But more importantly it is because Paul was already a Torah scholar. He knew more about the Torah of Moses, the Prophets, the Writings, and the Oral Traditions of the Pharisees than any of those he was among. We must remember: what Paul learned upon coming to faith in Christ was some new Oral Traditions (new Bible interpretations) that confirmed that Yeshua was the Messiah; not that everything he knew was wrong and he had to start over from scratch. Even what he had to relearn concerned primarily the very narrow issues of the identification and nature of the Messiah and how salvation occurred. Paul didn’t need 3 months, let alone 3 years, of training to be an effective preacher of the Gospel. And it is not as though some extensive blueprint for a new religion, complete with new doctrines, had been created by the Jerusalem Believers in the few short years since Messiah’s death and ascent into Heaven; a blueprint that Paul needed to be taught. Paul was already a noted Bible expert and trained in teaching. That is why his letters dominate the New Testament and he is considered in authority over the Believing congregations in the Diaspora; he deals with Scripture passages and doctrine in organized, articulate and deeply spiritual and practical ways that could be very difficult for Jews of his day, as well as for modern and even early Christians, to understand because of his high-level academic background and his thorough knowledge of the Tanakh (the Old Testament).
And by the way; I hope by now Seed of Abraham Torah Class listeners understand that there was no New Testament in existence during Paul’s era. Nor did Paul think he was part of writing one. It would be around 100 years after Paul before a New Testament was proposed (and at the time that proposal was considered heresy), and 150 years after Paul before one was actually formulated and declared by the gentile Bishops. They chose some of Paul’s and Peter’s letters that had been written to various congregations, along with some Gospel accounts and a few other documents that they felt were the most reliable (out of the many that were floating around), to form this New Testament. Thus everything Paul quoted and interpreted in his writings as regards Yeshua’s advent and all that it means were based on the ancient Hebrew Tanakh; not some new writings. And yet, when he explained his interpretations he naturally used the terms and thought processes of his culture and his years of training in the Pharisee discipline, and these revolved around Halakhah.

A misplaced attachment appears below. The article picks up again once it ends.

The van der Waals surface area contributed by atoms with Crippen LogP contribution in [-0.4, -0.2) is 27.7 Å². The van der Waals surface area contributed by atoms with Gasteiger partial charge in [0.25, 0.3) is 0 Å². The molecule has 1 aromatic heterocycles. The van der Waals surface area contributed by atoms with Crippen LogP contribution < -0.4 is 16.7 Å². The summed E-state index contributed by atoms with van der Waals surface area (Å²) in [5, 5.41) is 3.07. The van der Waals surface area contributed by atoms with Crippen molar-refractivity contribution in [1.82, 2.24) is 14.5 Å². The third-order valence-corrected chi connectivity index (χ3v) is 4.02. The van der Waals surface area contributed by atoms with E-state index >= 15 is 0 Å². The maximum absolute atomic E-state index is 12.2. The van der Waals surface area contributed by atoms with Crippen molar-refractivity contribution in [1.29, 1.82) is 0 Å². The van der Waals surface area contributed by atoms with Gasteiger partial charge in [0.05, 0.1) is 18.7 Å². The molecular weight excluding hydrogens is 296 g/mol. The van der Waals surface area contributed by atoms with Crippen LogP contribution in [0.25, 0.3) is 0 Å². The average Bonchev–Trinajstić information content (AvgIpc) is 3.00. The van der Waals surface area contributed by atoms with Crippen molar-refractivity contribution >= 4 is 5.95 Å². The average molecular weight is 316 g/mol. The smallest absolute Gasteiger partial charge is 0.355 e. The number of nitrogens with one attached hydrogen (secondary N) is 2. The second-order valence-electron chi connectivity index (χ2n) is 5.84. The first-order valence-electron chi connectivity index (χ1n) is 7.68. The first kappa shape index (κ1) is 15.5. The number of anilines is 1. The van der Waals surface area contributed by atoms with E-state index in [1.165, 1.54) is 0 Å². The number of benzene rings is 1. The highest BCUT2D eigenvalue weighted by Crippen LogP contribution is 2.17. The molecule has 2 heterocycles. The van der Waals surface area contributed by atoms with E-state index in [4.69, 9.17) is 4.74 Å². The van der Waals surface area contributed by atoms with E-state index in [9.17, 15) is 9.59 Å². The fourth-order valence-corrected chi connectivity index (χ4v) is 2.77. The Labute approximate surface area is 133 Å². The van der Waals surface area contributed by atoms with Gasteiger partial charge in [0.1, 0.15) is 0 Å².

So it is about 3 years after Paul came to faith in Christ that we find him back in Jerusalem and he wants to meet with the disciples (meaning the leadership) in Jerusalem. Paul is a natural leader and so is most comfortable dealing with leadership as we see he used to deal with the leadership of the Sanhedrin; naturally that’s who he seeks out. However just as it was in Damascus, even 3 years later, the Believers in Jerusalem don’t trust him. They didn’t believe that he had really become one of them. And although it isn’t mentioned, his old associates among the Priesthood, and the ruling Sadducees and Pharisees no doubt would have considered him a traitor; so Paul finds himself in a bind.